Planeboats, or "flying boats," are rare (the Japanese Imperial Navy developed a fleet during World War II), but a former 1939 Boeing 307 Stratoliner converted into a boat that can reach up to 13 knots occupies a remarkable place in recycled plane lore.
The boat has an unforgettable name -- the Cosmic Muffin -- as well as an equally interesting history.
It belonged to aviation pioneer Howard Hughes in the 1940s. After it was re-christened by pilot Jimmy Buffett, its current owner, Dave Drimmer, purchased it in 1981 to live aboard.
"The original aircraft controls in the cockpit are now used to drive the boat with both the pilot and co-pilot controls," says Drimmer. "This is what makes the planeboat so unique and novel; you sit where Howard Hughes used to fly the plane to drive the boat."
The Cosmic Muffin is open for tours and charters out of Fort Lauderdale, Florida.
Architect David Hertz's design, the Wing House, a Malibu mansion constructed from an entire Boeing 747, manages to be striking and graceful, even without the knowledge that it was built on ecologically sound principles.
Via his website, Hertz compares the process of converting the 747 into a house to the way "the Native American Indians used every part of the buffalo."
The most obviously aerial feature is the curvilinear roof, constructed from the wings of the former plane.
Working with a smaller budget, but no less entrepreneurial, Oregon resident Bruce Campbell's Airplane Home is a structurally untouched Boeing 727-200 that's been gutted on the inside.
Then there is Joe Axline's "Project Freedom," involving two airplanes, an MD-80 and a DC-9-41, that have been converted into a home.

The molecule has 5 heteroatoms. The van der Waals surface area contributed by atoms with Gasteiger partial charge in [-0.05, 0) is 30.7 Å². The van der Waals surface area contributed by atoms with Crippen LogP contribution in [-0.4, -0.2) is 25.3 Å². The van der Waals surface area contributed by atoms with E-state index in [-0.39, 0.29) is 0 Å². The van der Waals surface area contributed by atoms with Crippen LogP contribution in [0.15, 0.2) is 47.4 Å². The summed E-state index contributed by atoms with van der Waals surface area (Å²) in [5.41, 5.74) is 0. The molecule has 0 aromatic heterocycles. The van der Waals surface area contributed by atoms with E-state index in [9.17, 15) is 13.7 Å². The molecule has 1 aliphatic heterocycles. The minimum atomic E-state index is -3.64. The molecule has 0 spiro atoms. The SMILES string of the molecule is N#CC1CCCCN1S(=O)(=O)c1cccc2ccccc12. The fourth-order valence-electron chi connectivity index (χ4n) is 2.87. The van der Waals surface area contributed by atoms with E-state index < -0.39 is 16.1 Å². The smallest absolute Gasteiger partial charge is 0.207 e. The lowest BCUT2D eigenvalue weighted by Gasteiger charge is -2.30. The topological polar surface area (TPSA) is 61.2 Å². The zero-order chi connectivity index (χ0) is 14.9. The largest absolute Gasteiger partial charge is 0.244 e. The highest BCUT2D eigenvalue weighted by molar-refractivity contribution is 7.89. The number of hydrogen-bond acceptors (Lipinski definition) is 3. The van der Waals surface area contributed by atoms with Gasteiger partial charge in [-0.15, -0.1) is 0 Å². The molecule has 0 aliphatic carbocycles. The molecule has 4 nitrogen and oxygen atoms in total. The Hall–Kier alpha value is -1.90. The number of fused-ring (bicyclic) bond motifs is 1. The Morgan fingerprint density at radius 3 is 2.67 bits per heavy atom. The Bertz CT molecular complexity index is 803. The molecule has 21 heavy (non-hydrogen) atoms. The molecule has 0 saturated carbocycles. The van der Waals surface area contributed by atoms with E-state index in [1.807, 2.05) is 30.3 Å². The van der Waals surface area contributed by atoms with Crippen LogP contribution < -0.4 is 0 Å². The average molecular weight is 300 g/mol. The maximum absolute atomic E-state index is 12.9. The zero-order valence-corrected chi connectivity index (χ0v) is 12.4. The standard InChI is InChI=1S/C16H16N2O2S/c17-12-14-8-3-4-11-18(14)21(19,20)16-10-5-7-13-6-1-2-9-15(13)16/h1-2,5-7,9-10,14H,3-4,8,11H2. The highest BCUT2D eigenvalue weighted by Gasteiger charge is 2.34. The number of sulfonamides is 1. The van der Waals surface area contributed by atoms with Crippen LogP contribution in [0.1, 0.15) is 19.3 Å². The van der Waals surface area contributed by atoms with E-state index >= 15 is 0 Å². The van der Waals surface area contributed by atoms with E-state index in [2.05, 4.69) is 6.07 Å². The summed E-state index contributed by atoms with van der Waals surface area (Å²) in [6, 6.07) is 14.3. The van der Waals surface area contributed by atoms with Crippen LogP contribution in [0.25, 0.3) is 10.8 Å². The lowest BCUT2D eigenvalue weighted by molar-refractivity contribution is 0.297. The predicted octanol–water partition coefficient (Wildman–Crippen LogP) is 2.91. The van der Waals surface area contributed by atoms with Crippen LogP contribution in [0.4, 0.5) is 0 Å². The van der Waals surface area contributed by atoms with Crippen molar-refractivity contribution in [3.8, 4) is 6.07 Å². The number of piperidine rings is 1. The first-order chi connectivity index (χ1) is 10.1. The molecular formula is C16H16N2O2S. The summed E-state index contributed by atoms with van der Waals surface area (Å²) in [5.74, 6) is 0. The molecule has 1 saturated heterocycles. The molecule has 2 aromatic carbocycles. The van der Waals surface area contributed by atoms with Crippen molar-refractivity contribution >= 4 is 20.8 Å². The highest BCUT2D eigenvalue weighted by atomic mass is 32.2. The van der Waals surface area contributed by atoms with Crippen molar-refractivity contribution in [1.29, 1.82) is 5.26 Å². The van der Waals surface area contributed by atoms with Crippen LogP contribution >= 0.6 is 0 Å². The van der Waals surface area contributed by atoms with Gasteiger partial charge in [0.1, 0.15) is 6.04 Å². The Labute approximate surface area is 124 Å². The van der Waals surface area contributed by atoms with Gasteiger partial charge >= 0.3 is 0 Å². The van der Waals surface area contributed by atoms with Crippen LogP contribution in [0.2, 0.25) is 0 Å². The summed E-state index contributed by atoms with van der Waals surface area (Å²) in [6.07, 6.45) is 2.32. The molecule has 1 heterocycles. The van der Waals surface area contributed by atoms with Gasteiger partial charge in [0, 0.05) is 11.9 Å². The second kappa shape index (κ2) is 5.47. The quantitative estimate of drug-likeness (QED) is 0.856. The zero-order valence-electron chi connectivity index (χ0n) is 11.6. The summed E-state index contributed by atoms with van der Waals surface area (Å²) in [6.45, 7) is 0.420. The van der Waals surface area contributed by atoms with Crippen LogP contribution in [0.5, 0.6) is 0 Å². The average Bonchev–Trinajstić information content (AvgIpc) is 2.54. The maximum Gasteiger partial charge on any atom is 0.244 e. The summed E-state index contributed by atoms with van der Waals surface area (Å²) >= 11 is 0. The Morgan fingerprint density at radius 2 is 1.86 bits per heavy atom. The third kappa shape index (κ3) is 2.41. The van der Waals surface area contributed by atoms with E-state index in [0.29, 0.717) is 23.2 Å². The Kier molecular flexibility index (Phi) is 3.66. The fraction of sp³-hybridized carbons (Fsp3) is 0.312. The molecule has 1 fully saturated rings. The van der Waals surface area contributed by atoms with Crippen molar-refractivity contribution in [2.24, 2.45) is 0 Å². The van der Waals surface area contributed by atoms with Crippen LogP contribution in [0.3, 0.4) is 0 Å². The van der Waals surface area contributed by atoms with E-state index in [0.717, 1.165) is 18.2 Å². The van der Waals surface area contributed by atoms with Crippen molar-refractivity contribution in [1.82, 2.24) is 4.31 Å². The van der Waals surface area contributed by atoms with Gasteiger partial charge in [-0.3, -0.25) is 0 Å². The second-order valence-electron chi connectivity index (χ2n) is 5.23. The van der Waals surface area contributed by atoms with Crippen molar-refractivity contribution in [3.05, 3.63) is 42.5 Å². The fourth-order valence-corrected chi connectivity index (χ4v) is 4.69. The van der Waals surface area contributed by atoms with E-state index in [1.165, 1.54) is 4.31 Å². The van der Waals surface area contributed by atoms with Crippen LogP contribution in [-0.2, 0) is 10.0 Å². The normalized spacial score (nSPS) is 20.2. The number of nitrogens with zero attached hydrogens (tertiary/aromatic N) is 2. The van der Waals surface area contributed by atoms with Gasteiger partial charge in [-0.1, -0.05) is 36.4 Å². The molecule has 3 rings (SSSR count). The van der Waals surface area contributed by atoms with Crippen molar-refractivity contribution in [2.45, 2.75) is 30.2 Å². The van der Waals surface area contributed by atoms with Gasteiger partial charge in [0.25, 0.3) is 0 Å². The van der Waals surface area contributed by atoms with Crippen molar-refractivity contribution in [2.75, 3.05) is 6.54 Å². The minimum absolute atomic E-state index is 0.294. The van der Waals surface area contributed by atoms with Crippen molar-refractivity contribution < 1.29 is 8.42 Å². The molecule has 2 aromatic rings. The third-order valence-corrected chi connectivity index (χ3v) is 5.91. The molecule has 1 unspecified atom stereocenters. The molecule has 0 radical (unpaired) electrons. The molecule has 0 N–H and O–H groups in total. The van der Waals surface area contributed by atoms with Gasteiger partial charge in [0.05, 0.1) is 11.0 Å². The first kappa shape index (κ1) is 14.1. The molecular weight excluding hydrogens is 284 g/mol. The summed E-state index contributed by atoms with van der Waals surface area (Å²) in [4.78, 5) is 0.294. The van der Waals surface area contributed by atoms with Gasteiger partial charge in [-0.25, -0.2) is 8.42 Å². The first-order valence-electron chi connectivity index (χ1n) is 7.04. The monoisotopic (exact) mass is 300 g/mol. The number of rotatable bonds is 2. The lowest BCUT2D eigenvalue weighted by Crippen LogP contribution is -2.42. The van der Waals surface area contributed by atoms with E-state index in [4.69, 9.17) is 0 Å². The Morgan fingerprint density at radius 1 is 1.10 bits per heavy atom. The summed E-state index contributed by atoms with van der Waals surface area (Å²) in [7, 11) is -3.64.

It's difficult to imagine a traveler disembarking from an airplane wanting to spend a night in one.
But if the number of hotels built into airplanes is any indication, such travelers do exist.
Costa Verde, a luxurious hotel located in a Costa Rican rainforest, is a recycled Boeing 727.
Despite its clipped wings, from the exterior it looks like an aircraft emerging from the jungle ready to fly out over the Pacific.
The fuselage that encases the two bedrooms of the "727 Fuselage Home" suite is intact. Apart from the distinctive shape of the portholes and curved ceiling, however, the interior feels more woodsy bungalow than aircraft.
Meanwhile, Stockholm's Arlanda Airport has budget accommodation Jumbo Stay, a hostel built into a Boeing 747, popularly known as a Jumbo Jet.
"I financed and built the whole hostel," says owner Oscar Diös. "We wanted to be unique, but not discriminating toward anyone with a smaller budget."
This welcoming attitude may be why the cockpit has served as the setting of several weddings, and why former 747 pilots are regular visitors.
"Jumbo Stay is a place for everyone," says Diös.
For €350 ($465) a night, there's the Airplane Suite for two in the Netherlands.